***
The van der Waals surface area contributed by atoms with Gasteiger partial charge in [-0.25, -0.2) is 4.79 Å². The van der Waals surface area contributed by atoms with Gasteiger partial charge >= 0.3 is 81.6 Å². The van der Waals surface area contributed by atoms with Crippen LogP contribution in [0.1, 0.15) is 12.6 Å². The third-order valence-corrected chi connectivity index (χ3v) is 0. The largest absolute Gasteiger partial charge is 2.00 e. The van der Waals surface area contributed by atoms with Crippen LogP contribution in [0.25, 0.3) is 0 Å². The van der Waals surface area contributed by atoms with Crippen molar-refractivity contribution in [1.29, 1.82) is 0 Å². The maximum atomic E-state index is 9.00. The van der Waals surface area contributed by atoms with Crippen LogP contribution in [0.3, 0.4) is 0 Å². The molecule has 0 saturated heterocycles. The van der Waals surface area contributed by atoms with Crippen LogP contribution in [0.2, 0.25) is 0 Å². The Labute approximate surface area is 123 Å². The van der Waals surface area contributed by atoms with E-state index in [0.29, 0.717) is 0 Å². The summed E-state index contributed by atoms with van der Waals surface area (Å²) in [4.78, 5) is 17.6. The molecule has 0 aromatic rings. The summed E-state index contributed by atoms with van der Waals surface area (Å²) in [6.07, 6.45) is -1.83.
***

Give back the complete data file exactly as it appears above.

The van der Waals surface area contributed by atoms with Gasteiger partial charge in [-0.25, -0.2) is 4.79 Å². The van der Waals surface area contributed by atoms with Gasteiger partial charge >= 0.3 is 81.6 Å². The van der Waals surface area contributed by atoms with Crippen LogP contribution in [0.1, 0.15) is 12.6 Å². The third-order valence-corrected chi connectivity index (χ3v) is 0. The largest absolute Gasteiger partial charge is 2.00 e. The van der Waals surface area contributed by atoms with Crippen LogP contribution in [0.25, 0.3) is 0 Å². The van der Waals surface area contributed by atoms with Crippen molar-refractivity contribution in [1.29, 1.82) is 0 Å². The maximum atomic E-state index is 9.00. The van der Waals surface area contributed by atoms with Crippen LogP contribution in [0.3, 0.4) is 0 Å². The molecule has 0 saturated heterocycles. The van der Waals surface area contributed by atoms with Crippen LogP contribution in [0.2, 0.25) is 0 Å². The Labute approximate surface area is 123 Å². The van der Waals surface area contributed by atoms with E-state index in [0.29, 0.717) is 0 Å². The summed E-state index contributed by atoms with van der Waals surface area (Å²) in [4.78, 5) is 17.6. The molecule has 0 aromatic rings. The summed E-state index contributed by atoms with van der Waals surface area (Å²) in [6.07, 6.45) is -1.83.